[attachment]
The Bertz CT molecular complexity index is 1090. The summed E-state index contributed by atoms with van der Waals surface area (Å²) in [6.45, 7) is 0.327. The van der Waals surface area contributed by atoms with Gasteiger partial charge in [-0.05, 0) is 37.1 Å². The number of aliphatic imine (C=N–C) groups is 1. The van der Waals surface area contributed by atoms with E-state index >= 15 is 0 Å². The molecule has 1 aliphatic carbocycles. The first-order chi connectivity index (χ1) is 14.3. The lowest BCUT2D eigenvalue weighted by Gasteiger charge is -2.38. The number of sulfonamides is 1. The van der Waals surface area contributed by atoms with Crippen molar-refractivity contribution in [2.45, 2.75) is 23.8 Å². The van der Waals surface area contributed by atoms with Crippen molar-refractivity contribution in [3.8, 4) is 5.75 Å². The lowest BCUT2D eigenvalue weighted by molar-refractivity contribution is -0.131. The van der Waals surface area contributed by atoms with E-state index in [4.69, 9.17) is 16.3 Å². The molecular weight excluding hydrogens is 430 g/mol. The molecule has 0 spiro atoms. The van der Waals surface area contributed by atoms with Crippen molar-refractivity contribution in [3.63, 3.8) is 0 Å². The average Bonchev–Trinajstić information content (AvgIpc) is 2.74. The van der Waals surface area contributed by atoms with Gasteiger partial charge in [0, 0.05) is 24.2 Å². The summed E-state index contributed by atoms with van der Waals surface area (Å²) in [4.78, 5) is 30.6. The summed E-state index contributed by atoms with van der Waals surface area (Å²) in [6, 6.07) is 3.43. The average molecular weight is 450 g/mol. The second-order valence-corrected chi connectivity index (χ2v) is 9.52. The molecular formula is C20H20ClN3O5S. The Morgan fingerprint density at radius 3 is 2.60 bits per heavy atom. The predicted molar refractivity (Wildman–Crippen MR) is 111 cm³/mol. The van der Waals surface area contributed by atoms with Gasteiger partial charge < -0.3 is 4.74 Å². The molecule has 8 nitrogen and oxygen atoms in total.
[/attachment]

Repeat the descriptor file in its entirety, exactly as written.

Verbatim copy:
The Bertz CT molecular complexity index is 1090. The summed E-state index contributed by atoms with van der Waals surface area (Å²) in [6.45, 7) is 0.327. The van der Waals surface area contributed by atoms with Gasteiger partial charge in [-0.05, 0) is 37.1 Å². The number of aliphatic imine (C=N–C) groups is 1. The van der Waals surface area contributed by atoms with E-state index >= 15 is 0 Å². The molecule has 1 aliphatic carbocycles. The first-order chi connectivity index (χ1) is 14.3. The lowest BCUT2D eigenvalue weighted by Gasteiger charge is -2.38. The number of sulfonamides is 1. The van der Waals surface area contributed by atoms with Crippen molar-refractivity contribution in [2.45, 2.75) is 23.8 Å². The van der Waals surface area contributed by atoms with Crippen molar-refractivity contribution in [3.8, 4) is 5.75 Å². The lowest BCUT2D eigenvalue weighted by molar-refractivity contribution is -0.131. The van der Waals surface area contributed by atoms with E-state index in [4.69, 9.17) is 16.3 Å². The molecular weight excluding hydrogens is 430 g/mol. The molecule has 0 spiro atoms. The van der Waals surface area contributed by atoms with Crippen molar-refractivity contribution in [3.63, 3.8) is 0 Å². The average Bonchev–Trinajstić information content (AvgIpc) is 2.74. The van der Waals surface area contributed by atoms with Gasteiger partial charge in [0, 0.05) is 24.2 Å². The summed E-state index contributed by atoms with van der Waals surface area (Å²) in [4.78, 5) is 30.6. The summed E-state index contributed by atoms with van der Waals surface area (Å²) in [6, 6.07) is 3.43. The average molecular weight is 450 g/mol. The second-order valence-corrected chi connectivity index (χ2v) is 9.52. The molecular formula is C20H20ClN3O5S. The Morgan fingerprint density at radius 3 is 2.60 bits per heavy atom. The predicted molar refractivity (Wildman–Crippen MR) is 111 cm³/mol. The van der Waals surface area contributed by atoms with Gasteiger partial charge < -0.3 is 4.74 Å². The molecule has 8 nitrogen and oxygen atoms in total.